Japan's space agency has decided it will not allow any Japanese astronauts to participate in space shuttle missions until it has determined them to be safe, officials said Tuesday.

Japanese astronaut Soichi Noguchi had been scheduled to fly on NASA's next shuttle mission to the space station on March 1, which has been put on hold because of Saturday's fatal Columbia accident.

But Yoshihiro Nakamura, a spokesman for Japan's space agency, said Japanese astronauts will not take part in shuttle missions until their safety has been determined.

Nakamura said Japan will decide what to do after hearing the results of NASA's investigation into the Columbia accident. He said it does not plan to conduct any independent investigation.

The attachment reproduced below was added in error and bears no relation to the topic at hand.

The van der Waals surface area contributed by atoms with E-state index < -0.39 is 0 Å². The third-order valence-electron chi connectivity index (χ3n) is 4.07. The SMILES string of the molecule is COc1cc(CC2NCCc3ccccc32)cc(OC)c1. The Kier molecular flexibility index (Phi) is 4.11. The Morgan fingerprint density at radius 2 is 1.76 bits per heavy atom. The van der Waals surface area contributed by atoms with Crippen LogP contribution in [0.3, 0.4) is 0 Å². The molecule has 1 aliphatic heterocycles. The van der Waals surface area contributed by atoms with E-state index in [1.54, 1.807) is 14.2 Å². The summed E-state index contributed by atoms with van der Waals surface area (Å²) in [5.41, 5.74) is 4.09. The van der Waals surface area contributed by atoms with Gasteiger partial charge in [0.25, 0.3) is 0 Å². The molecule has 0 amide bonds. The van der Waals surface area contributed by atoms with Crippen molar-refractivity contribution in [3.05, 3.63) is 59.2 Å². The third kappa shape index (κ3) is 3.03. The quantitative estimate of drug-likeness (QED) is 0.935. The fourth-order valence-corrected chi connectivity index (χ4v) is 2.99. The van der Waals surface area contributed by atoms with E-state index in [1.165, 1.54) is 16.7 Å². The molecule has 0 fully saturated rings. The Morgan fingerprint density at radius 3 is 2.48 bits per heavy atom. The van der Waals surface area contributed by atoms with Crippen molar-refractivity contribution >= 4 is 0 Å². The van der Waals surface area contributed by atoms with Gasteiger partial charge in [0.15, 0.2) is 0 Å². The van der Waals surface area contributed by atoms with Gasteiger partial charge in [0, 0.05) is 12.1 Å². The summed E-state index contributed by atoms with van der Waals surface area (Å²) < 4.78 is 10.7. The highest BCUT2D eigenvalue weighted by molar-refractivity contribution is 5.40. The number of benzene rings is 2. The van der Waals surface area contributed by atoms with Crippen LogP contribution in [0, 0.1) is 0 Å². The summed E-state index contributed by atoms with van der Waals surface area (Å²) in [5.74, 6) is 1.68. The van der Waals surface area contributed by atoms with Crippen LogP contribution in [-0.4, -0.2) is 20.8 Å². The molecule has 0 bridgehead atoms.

"We will hear NASA's explanation, then will make our decision," he said.

Columbia disintegrated over Texas on Saturday as it re-entered the atmosphere, killing all on board -- six Americans and Israel's first astronaut.

Japan has no manned space program of its own, but is a major backer of the International Space Station project. Tokyo has committed $2.6 billion -- or one-fifth the cost -- to the program and is the second-largest contributor of funds after the United States.

The space station, a joint project of the United States, Russia, the European Union, Canada and Japan, was expected to be fully operational between 2008 and 2010. But that could well be delayed if the space shuttles' schedules are reevaluated.

Noguchi would have been the fifth Japanese to ride a shuttle.